It is always bracing to encounter someone a little more cynical than me.
Politics, in the Western tradition, following Aristotle, and St. Thomas and many others, is not merely pigs fumbling in the filth. It can only exist where there is some degree of freedom. In a continental empire like China during one of its powerful dynasties, there is no international politics: There is only the will of the Son of Heaven, apparently over the whole earth. Europe, land of many states, land of an equilibrium that comes into play against any would-be hegemon, is a place where international politics is possible. Similarly, politics can only exist where there is something short of absolute tyranny. Again, to use the Chinese example, there may be court intrigues, but the Son of Heaven is a God, and his commands are law, and there is no politics. When the Persian Emperor attacked Hellas, he confronted a political community of states, which warred on each other, but united against a common foe. And within those states, there was a political process that decided policy and raised armies and selected commanders. Even Sparta, where almost all the human beings were helots, abject slaves ruled by terrorism, there was a small core of citizens who practiced politics.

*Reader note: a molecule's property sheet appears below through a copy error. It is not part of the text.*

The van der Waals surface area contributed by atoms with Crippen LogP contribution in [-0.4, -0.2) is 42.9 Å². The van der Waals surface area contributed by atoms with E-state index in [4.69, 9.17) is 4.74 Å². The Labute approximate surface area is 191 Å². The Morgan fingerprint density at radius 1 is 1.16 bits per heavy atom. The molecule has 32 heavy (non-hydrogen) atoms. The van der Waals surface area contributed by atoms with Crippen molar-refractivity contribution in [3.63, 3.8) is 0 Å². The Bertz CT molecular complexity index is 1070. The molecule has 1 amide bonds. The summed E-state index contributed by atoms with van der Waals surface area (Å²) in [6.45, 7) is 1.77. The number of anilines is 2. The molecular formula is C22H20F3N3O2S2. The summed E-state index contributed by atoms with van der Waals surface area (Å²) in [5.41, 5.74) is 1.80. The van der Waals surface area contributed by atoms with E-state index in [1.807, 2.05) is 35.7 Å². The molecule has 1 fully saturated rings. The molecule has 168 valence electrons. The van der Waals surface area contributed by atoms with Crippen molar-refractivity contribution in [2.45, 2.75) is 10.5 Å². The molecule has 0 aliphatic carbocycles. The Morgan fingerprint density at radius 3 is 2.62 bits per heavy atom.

Politics is not just a category. It is part of a continuum. It is not an inherently degraded process, but rather, where it exists, it proves the existence of some scope for freedom and initiative.
So, yes, politicians spend a lot of time mucking around after power, fame, popularity, corrupt gain. Some are, some of the time, attuned to the needs of the various groups in the community, or the community as a whole, and with their sensitive political antennae, are able to choose policies that their people can handle and will pay for and kill and die for. It is interesting that the seemingly most ill-disciplined political machines, the British and American, have been so successful over time in surviving and prevailing in major wars. Big moats help, certainly. But it is not just the moats.
It is the particular type of politics that arose in both places that has allowed them, most of the time, to prevail in wars, particularly the very major ones that matter the most.
Comments are closed.